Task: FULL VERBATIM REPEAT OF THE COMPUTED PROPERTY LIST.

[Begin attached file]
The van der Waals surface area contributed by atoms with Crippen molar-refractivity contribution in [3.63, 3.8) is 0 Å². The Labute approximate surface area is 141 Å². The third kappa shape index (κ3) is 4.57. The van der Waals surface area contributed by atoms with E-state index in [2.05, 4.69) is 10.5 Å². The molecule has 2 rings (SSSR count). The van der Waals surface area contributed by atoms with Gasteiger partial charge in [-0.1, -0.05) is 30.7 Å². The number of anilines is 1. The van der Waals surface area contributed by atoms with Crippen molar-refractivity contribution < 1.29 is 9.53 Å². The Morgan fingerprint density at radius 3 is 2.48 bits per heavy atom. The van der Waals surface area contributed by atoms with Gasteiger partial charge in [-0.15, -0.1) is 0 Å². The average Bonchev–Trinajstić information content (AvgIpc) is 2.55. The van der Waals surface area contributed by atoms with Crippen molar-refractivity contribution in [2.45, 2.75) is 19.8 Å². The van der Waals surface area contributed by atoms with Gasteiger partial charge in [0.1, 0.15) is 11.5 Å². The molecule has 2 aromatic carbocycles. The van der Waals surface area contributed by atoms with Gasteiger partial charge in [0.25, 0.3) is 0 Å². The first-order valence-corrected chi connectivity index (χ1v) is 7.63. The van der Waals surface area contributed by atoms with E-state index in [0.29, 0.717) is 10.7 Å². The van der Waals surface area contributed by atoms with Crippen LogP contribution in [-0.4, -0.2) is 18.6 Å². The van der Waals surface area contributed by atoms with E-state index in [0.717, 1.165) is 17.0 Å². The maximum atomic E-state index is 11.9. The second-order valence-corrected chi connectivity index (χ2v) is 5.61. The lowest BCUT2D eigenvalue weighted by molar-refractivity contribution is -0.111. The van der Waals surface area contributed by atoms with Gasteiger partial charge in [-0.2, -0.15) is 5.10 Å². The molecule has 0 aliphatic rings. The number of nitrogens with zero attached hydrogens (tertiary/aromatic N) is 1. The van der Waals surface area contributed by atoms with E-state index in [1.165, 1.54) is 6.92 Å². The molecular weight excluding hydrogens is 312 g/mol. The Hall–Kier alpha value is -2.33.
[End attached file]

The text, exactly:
The van der Waals surface area contributed by atoms with Crippen molar-refractivity contribution in [3.63, 3.8) is 0 Å². The Labute approximate surface area is 141 Å². The third kappa shape index (κ3) is 4.57. The van der Waals surface area contributed by atoms with E-state index in [2.05, 4.69) is 10.5 Å². The molecule has 2 rings (SSSR count). The van der Waals surface area contributed by atoms with Gasteiger partial charge in [-0.1, -0.05) is 30.7 Å². The number of anilines is 1. The van der Waals surface area contributed by atoms with Crippen molar-refractivity contribution < 1.29 is 9.53 Å². The Morgan fingerprint density at radius 3 is 2.48 bits per heavy atom. The van der Waals surface area contributed by atoms with Gasteiger partial charge in [-0.15, -0.1) is 0 Å². The average Bonchev–Trinajstić information content (AvgIpc) is 2.55. The van der Waals surface area contributed by atoms with Crippen molar-refractivity contribution in [2.45, 2.75) is 19.8 Å². The van der Waals surface area contributed by atoms with Gasteiger partial charge in [0.1, 0.15) is 11.5 Å². The molecule has 2 aromatic carbocycles. The van der Waals surface area contributed by atoms with Gasteiger partial charge in [0.25, 0.3) is 0 Å². The first-order valence-corrected chi connectivity index (χ1v) is 7.63. The van der Waals surface area contributed by atoms with E-state index in [0.29, 0.717) is 10.7 Å². The van der Waals surface area contributed by atoms with Crippen LogP contribution in [-0.4, -0.2) is 18.6 Å². The van der Waals surface area contributed by atoms with E-state index in [0.717, 1.165) is 17.0 Å². The maximum atomic E-state index is 11.9. The second-order valence-corrected chi connectivity index (χ2v) is 5.61. The lowest BCUT2D eigenvalue weighted by molar-refractivity contribution is -0.111. The van der Waals surface area contributed by atoms with Gasteiger partial charge in [-0.2, -0.15) is 5.10 Å². The molecule has 0 aliphatic rings. The number of nitrogens with zero attached hydrogens (tertiary/aromatic N) is 1. The van der Waals surface area contributed by atoms with E-state index in [1.165, 1.54) is 6.92 Å². The molecular weight excluding hydrogens is 312 g/mol. The Hall–Kier alpha value is -2.33.